Lakeyah Danaee was not expecting Milwaukee to show up for her. “For a while it felt like I had fans and supporters everywhere but Milwaukee,” says the 19-year-old rapper and singer, who over the last several years has built a formidable following on Instagram: 360,000 followers and counting — and, no, she didn’t pay for them. Danaee grew that following largely through a series of viral videos and freestyles, one of which ultimately landed on the right ears: Pierre “Pee” Thomas, CEO of the Atlanta label Quality Control, who heard her “First Day Out” freestyle last year and was so impressed he offered her a deal.
It’s hard to overstate the magnitude of that signing: Quality Control is one of the most influential and prestigious rap labels in the world, home to Migos, City Girls, Lil Yachty and rap’s reigning superstar, Lil Baby. For nearly two decades Milwaukee’s rap scene struggled for any sort of national attention, and now one of its own is living out a Cinderella story. Lil Baby praises her out on Instagram, and Lil Yachty calls her all the time to chat and share advice. “It’s crazy,” Danaee beams. “I’ve got celebrities in my contacts.”
That breakthrough has changed her relationship with the city. Danaee moved to Atlanta last fall, but in some ways she feels closer to Milwaukee than when she lived here full time. When the time came to record her debut single for Quality Control, she wanted it to reflect where it came from. “In Milwaukee, we have our own sound and our own culture,” she says. “I just wanted to shine a light on my city.”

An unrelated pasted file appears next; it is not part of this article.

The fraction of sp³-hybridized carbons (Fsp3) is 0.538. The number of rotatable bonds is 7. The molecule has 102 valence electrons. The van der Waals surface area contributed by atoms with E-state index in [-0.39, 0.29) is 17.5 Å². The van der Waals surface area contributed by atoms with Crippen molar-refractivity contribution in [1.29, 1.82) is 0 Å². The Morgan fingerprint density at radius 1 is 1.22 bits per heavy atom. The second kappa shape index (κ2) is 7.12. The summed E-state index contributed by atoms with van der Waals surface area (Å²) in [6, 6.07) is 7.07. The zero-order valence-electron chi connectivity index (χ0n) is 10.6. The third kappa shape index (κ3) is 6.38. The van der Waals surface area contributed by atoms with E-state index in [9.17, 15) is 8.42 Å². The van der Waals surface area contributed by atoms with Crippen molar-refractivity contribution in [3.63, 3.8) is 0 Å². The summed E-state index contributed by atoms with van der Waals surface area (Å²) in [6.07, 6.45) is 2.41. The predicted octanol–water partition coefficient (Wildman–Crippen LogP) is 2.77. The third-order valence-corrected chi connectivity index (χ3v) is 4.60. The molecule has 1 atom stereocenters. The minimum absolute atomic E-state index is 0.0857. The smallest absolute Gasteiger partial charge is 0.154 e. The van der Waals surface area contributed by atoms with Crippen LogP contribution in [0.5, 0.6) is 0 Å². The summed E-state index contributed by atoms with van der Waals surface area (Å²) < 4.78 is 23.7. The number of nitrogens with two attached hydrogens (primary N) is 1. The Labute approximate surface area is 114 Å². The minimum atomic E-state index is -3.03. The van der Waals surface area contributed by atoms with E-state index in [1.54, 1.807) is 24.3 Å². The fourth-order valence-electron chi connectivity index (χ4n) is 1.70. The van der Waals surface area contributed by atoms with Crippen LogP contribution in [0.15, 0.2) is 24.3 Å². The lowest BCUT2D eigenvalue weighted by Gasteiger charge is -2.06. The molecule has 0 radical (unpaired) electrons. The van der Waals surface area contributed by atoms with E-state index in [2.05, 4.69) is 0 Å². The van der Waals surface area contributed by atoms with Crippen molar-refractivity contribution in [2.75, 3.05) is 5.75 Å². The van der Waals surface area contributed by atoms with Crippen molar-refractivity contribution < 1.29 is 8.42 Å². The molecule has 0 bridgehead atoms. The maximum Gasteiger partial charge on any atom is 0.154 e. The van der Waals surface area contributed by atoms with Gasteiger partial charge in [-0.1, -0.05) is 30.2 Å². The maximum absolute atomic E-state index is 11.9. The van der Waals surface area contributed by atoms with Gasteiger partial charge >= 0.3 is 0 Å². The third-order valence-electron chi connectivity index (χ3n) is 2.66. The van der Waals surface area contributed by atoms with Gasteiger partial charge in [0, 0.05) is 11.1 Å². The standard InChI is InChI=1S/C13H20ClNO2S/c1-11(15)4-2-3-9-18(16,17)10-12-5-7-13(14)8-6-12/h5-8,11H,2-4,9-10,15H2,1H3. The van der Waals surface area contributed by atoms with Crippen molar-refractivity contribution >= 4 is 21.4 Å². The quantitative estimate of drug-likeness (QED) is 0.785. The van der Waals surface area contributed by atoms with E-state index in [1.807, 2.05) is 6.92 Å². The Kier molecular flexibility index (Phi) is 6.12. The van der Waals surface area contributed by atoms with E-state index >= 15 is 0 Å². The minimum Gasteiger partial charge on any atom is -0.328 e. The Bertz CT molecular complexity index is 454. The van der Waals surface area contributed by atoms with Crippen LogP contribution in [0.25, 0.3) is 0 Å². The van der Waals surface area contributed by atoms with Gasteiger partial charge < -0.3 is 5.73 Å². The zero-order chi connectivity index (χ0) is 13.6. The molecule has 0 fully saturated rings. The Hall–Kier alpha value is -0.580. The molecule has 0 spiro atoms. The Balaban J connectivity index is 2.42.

That’s what makes her Quality Control debut “Big FlexHER,” featuring Detroit star 42 Dugg, so unprecedented: It’s a major label single that looks, sounds and feels like Milwaukee. From the thick bass to Danaee’s silver-tongued shit talk, the track is a quintessential Milwaukee slapper.
Released a little over a week ago and already nearing a million streams, the video was filmed in Milwaukee, too. It opens with establishing shots of the Hoan Bridge and Milwaukee Art Museum, then follows Danaee as she performs for crowds downtown and around the Milwaukee Bucks arena.
Danaee says she was genuinely moved by how the city turned out for the video, which is dotted with cameos from Milwaukee artists. Lil Chicken does one of his dances; Jigg makes an appearance, too, as he does in seemingly every Milwaukee rap video. The MT Twins are there somewhere in the background if you look for them. And for the first time, Danaee says she felt like the city truly had her back.
“I wasn’t expecting people to support me like that, but it just felt good representing my city,” she says. “Too often when I say I’m from Milwaukee, people are like ‘Where’s that?’ Or I’ll share the video on Twitter and they’ll say, ‘There are Black people in Milwaukee?’ Like, of course there are Black people in Milwaukee, but too many people don’t know about the city. I wanted people to see the culture.”
“Big FlexHER” isn’t necessarily a preview of things to come. Danaee has never limited herself to Milwaukee’s preferred style of regional rap — or, for that matter, to rap; many of her early tracks were R&B — so her upcoming mixtape will almost certainly cast a wider stylistic net than “Big FlexHER” does. But she says it was important that she pay homage to her city and let listeners understand her roots.
“I’ve watched the video 100 times or more, and I’m so proud of it,” she says. “The things we wanted to capture really came through.”
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